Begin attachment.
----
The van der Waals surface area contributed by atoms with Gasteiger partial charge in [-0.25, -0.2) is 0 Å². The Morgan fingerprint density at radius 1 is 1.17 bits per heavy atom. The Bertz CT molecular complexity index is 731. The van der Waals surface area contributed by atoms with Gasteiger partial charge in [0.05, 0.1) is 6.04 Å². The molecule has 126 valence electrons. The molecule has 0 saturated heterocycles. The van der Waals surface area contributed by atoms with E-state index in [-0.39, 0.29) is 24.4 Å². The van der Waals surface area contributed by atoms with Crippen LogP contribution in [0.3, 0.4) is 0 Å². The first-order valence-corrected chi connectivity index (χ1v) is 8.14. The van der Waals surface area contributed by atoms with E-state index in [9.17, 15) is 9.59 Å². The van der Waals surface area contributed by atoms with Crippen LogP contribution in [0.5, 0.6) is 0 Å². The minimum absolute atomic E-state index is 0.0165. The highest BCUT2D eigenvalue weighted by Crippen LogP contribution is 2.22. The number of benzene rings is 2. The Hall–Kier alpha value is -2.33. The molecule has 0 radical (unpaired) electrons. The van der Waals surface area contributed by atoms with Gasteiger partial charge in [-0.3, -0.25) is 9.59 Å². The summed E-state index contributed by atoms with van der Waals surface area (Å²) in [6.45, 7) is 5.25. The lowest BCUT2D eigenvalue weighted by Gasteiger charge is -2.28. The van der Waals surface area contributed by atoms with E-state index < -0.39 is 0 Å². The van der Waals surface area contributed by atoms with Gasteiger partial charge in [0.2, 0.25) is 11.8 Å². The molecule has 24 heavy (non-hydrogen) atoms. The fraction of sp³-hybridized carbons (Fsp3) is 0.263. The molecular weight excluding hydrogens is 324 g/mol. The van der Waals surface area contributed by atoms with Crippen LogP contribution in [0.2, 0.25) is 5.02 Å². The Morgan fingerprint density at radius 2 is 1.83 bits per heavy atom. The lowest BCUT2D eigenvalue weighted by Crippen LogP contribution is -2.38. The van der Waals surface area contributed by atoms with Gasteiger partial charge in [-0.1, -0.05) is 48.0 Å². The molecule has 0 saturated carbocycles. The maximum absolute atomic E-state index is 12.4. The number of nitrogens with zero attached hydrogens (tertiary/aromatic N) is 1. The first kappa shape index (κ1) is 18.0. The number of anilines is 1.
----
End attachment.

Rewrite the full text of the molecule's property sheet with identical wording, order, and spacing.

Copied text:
The van der Waals surface area contributed by atoms with Gasteiger partial charge in [-0.25, -0.2) is 0 Å². The Morgan fingerprint density at radius 1 is 1.17 bits per heavy atom. The Bertz CT molecular complexity index is 731. The van der Waals surface area contributed by atoms with Gasteiger partial charge in [0.05, 0.1) is 6.04 Å². The molecule has 126 valence electrons. The molecule has 0 saturated heterocycles. The van der Waals surface area contributed by atoms with E-state index in [-0.39, 0.29) is 24.4 Å². The van der Waals surface area contributed by atoms with Crippen LogP contribution in [0.3, 0.4) is 0 Å². The first-order valence-corrected chi connectivity index (χ1v) is 8.14. The van der Waals surface area contributed by atoms with E-state index in [9.17, 15) is 9.59 Å². The van der Waals surface area contributed by atoms with Crippen LogP contribution in [0.5, 0.6) is 0 Å². The minimum absolute atomic E-state index is 0.0165. The highest BCUT2D eigenvalue weighted by Crippen LogP contribution is 2.22. The number of benzene rings is 2. The Hall–Kier alpha value is -2.33. The molecule has 0 radical (unpaired) electrons. The van der Waals surface area contributed by atoms with Gasteiger partial charge in [-0.3, -0.25) is 9.59 Å². The summed E-state index contributed by atoms with van der Waals surface area (Å²) in [6.45, 7) is 5.25. The lowest BCUT2D eigenvalue weighted by Gasteiger charge is -2.28. The van der Waals surface area contributed by atoms with E-state index < -0.39 is 0 Å². The van der Waals surface area contributed by atoms with Gasteiger partial charge in [0.2, 0.25) is 11.8 Å². The molecule has 24 heavy (non-hydrogen) atoms. The fraction of sp³-hybridized carbons (Fsp3) is 0.263. The molecular weight excluding hydrogens is 324 g/mol. The van der Waals surface area contributed by atoms with Crippen LogP contribution in [0.2, 0.25) is 5.02 Å². The Morgan fingerprint density at radius 2 is 1.83 bits per heavy atom. The lowest BCUT2D eigenvalue weighted by Crippen LogP contribution is -2.38. The van der Waals surface area contributed by atoms with Gasteiger partial charge in [-0.1, -0.05) is 48.0 Å². The molecule has 0 saturated carbocycles. The maximum absolute atomic E-state index is 12.4. The number of nitrogens with zero attached hydrogens (tertiary/aromatic N) is 1. The first kappa shape index (κ1) is 18.0. The number of anilines is 1.